Aphasia, Alexia, and Oral Reading

@article{ReiffCherney2004AphasiaAA,
  title={Aphasia, Alexia, and Oral Reading},
  author={Leora Reiff Cherney},
  journal={Topics in Stroke Rehabilitation},
  year={2004},
  volume={11},
  pages={22 - 36}
}
Abstract Alexia is an acquired disturbance in reading. Alexias that occur after left hemisphere damage typically result from linguistic deficits and may occur as isolated symptoms or as part of an aphasia syndrome. This article presents an overview of the classification of the alexias, including both the traditional neuroanatomical perspective and the more recent psycholinguistic approach. Then, assessment procedures are reviewed, followed by a summary of treatment approaches for alexia… 
6 Citations
Vascular syndromes: Revisiting classification of poststroke aphasia.
Assessment of language impairment and function.
Randomized trial of iReadMore word reading training and brain stimulation in central alexia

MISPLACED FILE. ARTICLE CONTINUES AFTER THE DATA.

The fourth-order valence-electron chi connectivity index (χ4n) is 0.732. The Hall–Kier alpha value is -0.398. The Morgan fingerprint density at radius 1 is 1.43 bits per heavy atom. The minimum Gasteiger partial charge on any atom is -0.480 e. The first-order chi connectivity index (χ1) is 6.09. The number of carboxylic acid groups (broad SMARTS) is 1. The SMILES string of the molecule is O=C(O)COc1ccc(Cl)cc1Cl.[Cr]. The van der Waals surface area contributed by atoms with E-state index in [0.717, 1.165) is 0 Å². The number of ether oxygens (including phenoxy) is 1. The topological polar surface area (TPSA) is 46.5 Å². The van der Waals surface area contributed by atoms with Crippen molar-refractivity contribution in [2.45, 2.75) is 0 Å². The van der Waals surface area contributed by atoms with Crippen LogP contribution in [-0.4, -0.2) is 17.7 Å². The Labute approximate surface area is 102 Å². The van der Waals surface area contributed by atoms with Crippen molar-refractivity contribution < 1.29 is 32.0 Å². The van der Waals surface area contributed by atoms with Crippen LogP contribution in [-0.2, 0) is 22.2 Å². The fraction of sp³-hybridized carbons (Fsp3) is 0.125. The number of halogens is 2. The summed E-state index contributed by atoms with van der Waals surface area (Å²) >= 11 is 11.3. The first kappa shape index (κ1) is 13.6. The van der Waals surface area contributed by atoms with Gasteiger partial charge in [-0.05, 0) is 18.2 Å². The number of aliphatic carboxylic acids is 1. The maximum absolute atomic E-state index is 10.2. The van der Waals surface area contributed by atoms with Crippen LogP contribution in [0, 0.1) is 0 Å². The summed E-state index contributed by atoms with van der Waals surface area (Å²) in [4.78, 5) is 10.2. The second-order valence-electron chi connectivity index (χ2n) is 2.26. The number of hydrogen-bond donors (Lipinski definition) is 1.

TLDR
Results from a randomized trial of a novel reading therapy app coupled with anodal transcranial direct current stimulation in patients with post-stroke central alexia show use of iReadMore improves reading accuracy for trained words, while concurrent tDCS facilitates training and improves generalization to untrained stimuli.
Depression and Subthreshold Depression in Stroke-Related Aphasia.
Using a digital spelling aid to improve writing in persons with post-stroke aphasia: An intervention study.
BACKGROUND Intervention studies aimed to improve the written production of single words by persons with aphasia have yielded promising results and there is growing interest in interventions targeting
Aphasia Rehabilitation

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